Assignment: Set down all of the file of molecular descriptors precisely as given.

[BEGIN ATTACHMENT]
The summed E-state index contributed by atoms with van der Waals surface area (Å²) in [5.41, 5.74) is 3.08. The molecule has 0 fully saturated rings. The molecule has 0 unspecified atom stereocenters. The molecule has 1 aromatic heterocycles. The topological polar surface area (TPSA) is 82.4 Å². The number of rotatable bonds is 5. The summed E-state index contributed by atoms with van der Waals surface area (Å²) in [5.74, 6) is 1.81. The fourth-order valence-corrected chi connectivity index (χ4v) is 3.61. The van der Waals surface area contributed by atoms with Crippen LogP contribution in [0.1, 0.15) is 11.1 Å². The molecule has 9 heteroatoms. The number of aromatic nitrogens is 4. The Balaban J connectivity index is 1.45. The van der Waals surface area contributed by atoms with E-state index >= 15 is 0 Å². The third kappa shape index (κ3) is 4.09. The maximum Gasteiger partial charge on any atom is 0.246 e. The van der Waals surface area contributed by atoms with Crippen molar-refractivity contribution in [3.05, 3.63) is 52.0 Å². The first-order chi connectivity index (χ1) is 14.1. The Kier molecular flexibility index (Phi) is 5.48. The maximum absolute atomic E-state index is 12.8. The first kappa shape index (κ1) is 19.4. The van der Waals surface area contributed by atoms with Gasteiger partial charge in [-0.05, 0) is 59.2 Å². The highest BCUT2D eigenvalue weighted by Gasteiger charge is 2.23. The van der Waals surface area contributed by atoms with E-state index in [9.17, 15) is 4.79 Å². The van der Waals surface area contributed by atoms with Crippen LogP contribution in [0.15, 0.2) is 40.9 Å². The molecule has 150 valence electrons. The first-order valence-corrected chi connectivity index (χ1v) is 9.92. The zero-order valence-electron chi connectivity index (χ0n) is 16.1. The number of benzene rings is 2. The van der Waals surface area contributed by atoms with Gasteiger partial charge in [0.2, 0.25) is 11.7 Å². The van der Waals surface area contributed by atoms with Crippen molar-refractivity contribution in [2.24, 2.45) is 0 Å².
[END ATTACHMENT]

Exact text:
The summed E-state index contributed by atoms with van der Waals surface area (Å²) in [5.41, 5.74) is 3.08. The molecule has 0 fully saturated rings. The molecule has 0 unspecified atom stereocenters. The molecule has 1 aromatic heterocycles. The topological polar surface area (TPSA) is 82.4 Å². The number of rotatable bonds is 5. The summed E-state index contributed by atoms with van der Waals surface area (Å²) in [5.74, 6) is 1.81. The fourth-order valence-corrected chi connectivity index (χ4v) is 3.61. The van der Waals surface area contributed by atoms with Crippen LogP contribution in [0.1, 0.15) is 11.1 Å². The molecule has 9 heteroatoms. The number of aromatic nitrogens is 4. The Balaban J connectivity index is 1.45. The van der Waals surface area contributed by atoms with E-state index >= 15 is 0 Å². The third kappa shape index (κ3) is 4.09. The maximum Gasteiger partial charge on any atom is 0.246 e. The van der Waals surface area contributed by atoms with Crippen molar-refractivity contribution in [3.05, 3.63) is 52.0 Å². The first-order chi connectivity index (χ1) is 14.1. The Kier molecular flexibility index (Phi) is 5.48. The maximum absolute atomic E-state index is 12.8. The first kappa shape index (κ1) is 19.4. The van der Waals surface area contributed by atoms with Gasteiger partial charge in [-0.05, 0) is 59.2 Å². The highest BCUT2D eigenvalue weighted by Gasteiger charge is 2.23. The van der Waals surface area contributed by atoms with E-state index in [9.17, 15) is 4.79 Å². The van der Waals surface area contributed by atoms with Crippen LogP contribution in [0.15, 0.2) is 40.9 Å². The molecule has 150 valence electrons. The first-order valence-corrected chi connectivity index (χ1v) is 9.92. The zero-order valence-electron chi connectivity index (χ0n) is 16.1. The number of benzene rings is 2. The van der Waals surface area contributed by atoms with Gasteiger partial charge in [0.2, 0.25) is 11.7 Å². The van der Waals surface area contributed by atoms with Crippen molar-refractivity contribution in [2.24, 2.45) is 0 Å².